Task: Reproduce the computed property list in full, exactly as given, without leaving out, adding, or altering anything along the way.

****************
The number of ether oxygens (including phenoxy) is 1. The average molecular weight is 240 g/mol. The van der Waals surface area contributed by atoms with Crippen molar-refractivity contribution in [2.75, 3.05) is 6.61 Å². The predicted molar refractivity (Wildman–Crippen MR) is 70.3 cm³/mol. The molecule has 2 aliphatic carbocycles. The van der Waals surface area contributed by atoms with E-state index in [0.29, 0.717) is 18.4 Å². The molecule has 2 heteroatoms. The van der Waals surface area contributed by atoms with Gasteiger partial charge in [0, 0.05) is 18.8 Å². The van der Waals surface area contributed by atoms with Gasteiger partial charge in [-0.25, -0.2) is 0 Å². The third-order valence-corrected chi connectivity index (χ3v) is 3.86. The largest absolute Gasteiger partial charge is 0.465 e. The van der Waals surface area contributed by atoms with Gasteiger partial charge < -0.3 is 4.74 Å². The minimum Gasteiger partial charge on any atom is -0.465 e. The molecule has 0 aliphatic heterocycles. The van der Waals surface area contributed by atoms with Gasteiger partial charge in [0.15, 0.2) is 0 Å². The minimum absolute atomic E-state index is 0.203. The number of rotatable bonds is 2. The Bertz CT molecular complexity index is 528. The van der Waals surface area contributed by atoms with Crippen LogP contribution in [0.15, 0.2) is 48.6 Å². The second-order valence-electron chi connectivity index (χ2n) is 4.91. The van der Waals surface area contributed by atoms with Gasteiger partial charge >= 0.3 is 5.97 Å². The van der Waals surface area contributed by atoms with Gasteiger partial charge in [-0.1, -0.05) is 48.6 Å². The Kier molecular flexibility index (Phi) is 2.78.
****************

The number of ether oxygens (including phenoxy) is 1. The average molecular weight is 240 g/mol. The van der Waals surface area contributed by atoms with Crippen molar-refractivity contribution in [2.75, 3.05) is 6.61 Å². The predicted molar refractivity (Wildman–Crippen MR) is 70.3 cm³/mol. The molecule has 2 aliphatic carbocycles. The van der Waals surface area contributed by atoms with E-state index in [0.29, 0.717) is 18.4 Å². The molecule has 2 heteroatoms. The van der Waals surface area contributed by atoms with Gasteiger partial charge in [0, 0.05) is 18.8 Å². The van der Waals surface area contributed by atoms with Gasteiger partial charge in [-0.25, -0.2) is 0 Å². The third-order valence-corrected chi connectivity index (χ3v) is 3.86. The largest absolute Gasteiger partial charge is 0.465 e. The van der Waals surface area contributed by atoms with Gasteiger partial charge < -0.3 is 4.74 Å². The minimum Gasteiger partial charge on any atom is -0.465 e. The molecule has 0 aliphatic heterocycles. The van der Waals surface area contributed by atoms with Gasteiger partial charge in [0.15, 0.2) is 0 Å². The minimum absolute atomic E-state index is 0.203. The number of rotatable bonds is 2. The Bertz CT molecular complexity index is 528. The van der Waals surface area contributed by atoms with Crippen LogP contribution in [0.15, 0.2) is 48.6 Å². The second-order valence-electron chi connectivity index (χ2n) is 4.91. The van der Waals surface area contributed by atoms with Gasteiger partial charge >= 0.3 is 5.97 Å². The van der Waals surface area contributed by atoms with Gasteiger partial charge in [-0.1, -0.05) is 48.6 Å². The Kier molecular flexibility index (Phi) is 2.78.